Thanks for listening

Thanksgiving dinner table

My grandmother didn’t give anyone Christmas presents when President Obama was in office. She was convinced that his "socialist" policies were going to drain her bank account and that if she didn’t save every penny, she would be left with nothing to live on. One Thanksgiving, she stood up from her place at the head of the table, as if prepared to say grace. As the room quieted down, she launched into an off-color joke about Obama and climate change. For her, it was worth destroying a solemn family moment to raise alarm at what she saw as government overreach. 

However, for someone who is entirely convinced that climate change is a liberal hoax, my grandmother actually lives a fairly green life. A child of the Great Depression, she grew up reusing everything from plastic bags to butter containers, buying well-made products that would last years, and saving energy whenever possible. While she might shut down during a discussion about lifestyle choices when framed as saving the environment, she would be happy to share how those exact same choices make her a better person than today’s spoiled youth. 

As I mentally prepare for the upcoming holidays in my home in North Carolina, these dinnertime family conversations weigh heavily on my mind. While I sometimes engage indirectly when it comes to climate change issues, using NCSE's no-conflict approach, mostly I plan to listen this time and hopefully understand my grandmother's perspective.

My dinner table, like others across the country, is home to an astonishing number of perspectives about climate change.

Maybe that sounds like I’m writing Hillbilly Elegy 2.0. I’m not. Romanticizing Appalachia in such a way not only normalizes problematic viewpoints, but takes a vibrant, diverse culture and renders it monolithic. My dinner table, like others across the country, is home to an astonishing number of perspectives about climate change. I have close family friends that run a thriving small business in recycling, while others operate in the supply side of organic beef. All of them have nuanced perspectives on how humans engage with climate change that cannot be collapsed into for or against.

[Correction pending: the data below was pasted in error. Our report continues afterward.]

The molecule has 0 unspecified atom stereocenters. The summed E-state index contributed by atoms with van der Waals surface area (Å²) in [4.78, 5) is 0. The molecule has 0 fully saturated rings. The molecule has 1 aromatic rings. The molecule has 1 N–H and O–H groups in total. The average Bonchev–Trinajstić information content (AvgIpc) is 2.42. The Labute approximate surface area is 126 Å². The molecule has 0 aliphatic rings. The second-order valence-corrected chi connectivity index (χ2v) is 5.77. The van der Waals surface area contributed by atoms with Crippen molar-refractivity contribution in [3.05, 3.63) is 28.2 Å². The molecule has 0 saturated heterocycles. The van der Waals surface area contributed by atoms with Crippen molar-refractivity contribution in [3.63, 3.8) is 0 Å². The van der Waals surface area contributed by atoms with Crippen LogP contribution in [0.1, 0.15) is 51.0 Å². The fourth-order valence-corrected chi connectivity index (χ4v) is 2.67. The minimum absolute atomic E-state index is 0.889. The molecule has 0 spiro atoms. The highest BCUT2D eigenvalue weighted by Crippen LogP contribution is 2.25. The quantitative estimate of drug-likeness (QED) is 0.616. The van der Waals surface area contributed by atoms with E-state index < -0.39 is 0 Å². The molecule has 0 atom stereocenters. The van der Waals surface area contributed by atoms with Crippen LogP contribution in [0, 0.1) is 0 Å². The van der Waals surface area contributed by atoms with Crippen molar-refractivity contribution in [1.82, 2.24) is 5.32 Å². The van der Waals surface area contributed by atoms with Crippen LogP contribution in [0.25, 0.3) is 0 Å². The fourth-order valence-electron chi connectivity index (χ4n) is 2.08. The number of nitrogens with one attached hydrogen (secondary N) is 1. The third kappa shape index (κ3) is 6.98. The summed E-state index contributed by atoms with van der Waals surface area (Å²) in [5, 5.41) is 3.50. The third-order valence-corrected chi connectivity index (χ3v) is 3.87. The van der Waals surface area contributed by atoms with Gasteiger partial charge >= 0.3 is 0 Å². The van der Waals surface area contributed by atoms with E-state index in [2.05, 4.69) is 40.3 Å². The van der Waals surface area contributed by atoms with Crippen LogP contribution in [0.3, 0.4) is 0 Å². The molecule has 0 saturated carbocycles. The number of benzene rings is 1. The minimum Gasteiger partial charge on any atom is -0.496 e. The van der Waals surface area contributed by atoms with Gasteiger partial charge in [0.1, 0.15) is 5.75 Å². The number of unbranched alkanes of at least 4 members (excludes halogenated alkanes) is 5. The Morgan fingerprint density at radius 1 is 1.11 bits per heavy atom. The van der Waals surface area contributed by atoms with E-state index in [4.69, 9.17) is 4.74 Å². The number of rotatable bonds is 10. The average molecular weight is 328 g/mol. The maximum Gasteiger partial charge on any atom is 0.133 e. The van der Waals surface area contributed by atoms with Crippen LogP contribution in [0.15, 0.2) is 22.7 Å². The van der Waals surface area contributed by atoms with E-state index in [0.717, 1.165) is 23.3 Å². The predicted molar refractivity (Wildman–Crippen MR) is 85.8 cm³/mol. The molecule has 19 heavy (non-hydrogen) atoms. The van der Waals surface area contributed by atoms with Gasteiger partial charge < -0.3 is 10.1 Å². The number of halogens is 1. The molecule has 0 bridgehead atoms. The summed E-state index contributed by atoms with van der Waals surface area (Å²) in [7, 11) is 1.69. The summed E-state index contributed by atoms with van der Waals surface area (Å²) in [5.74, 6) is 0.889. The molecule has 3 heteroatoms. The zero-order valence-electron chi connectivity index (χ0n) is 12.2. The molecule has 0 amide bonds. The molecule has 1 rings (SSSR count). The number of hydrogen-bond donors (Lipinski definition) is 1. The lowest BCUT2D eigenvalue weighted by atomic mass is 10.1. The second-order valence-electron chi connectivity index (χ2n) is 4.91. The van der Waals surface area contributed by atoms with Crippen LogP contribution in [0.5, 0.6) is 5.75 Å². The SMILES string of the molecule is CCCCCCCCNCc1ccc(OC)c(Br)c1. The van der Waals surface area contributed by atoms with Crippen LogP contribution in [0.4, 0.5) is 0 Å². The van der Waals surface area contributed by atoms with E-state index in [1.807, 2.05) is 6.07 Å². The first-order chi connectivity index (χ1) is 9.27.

Being able to engage with these perspectives in a meaningful way is a crucial first step for science communicators wanting to work outside of areas where it's easy to do so. During the Graduate Student Outreach Fellowship, we use the Design Thinking process to scaffold informal science activity design. The first step is to empathize–that is, to gain a full understanding of your audience and what it wants and needs. Too often, this can be overlooked in favor of later steps with more tangible results. However, without a deep understanding of what your target audiences need, you run the risk of alienating and patronizing them, or finding no engagement at all. 

Of course, people respond differently when they know they are part of a research study. People want to give answers to impress the researcher or that highlight their own personal brand, rather than directly answer the question. That’s why holiday dinner tables present such a great opportunity for understanding and empathy. You can unlock another worldview simply by listening, and this has huge implications when designing activities. Some at the table would clearly respond to an activity that connects climate change to economic policy, others with personal responsibility. The next step in the design process is to figure out how to develop an activity that allows the flexibility for both. 

Listening to diverse viewpoints is a great way to understand people, especially when their perspectives feel different from your own. Climate change is an issue that resonates with people from all backgrounds, so our job as interpreters is to unlock that interest. Thanksgiving dinner can be a great first place to hone your listening and empathy skills, even if you don't like what's being said.

Kate Carter
Short Bio

Kate Carter is Director of Community Science Education at NCSE.

carter@ncse.ngo
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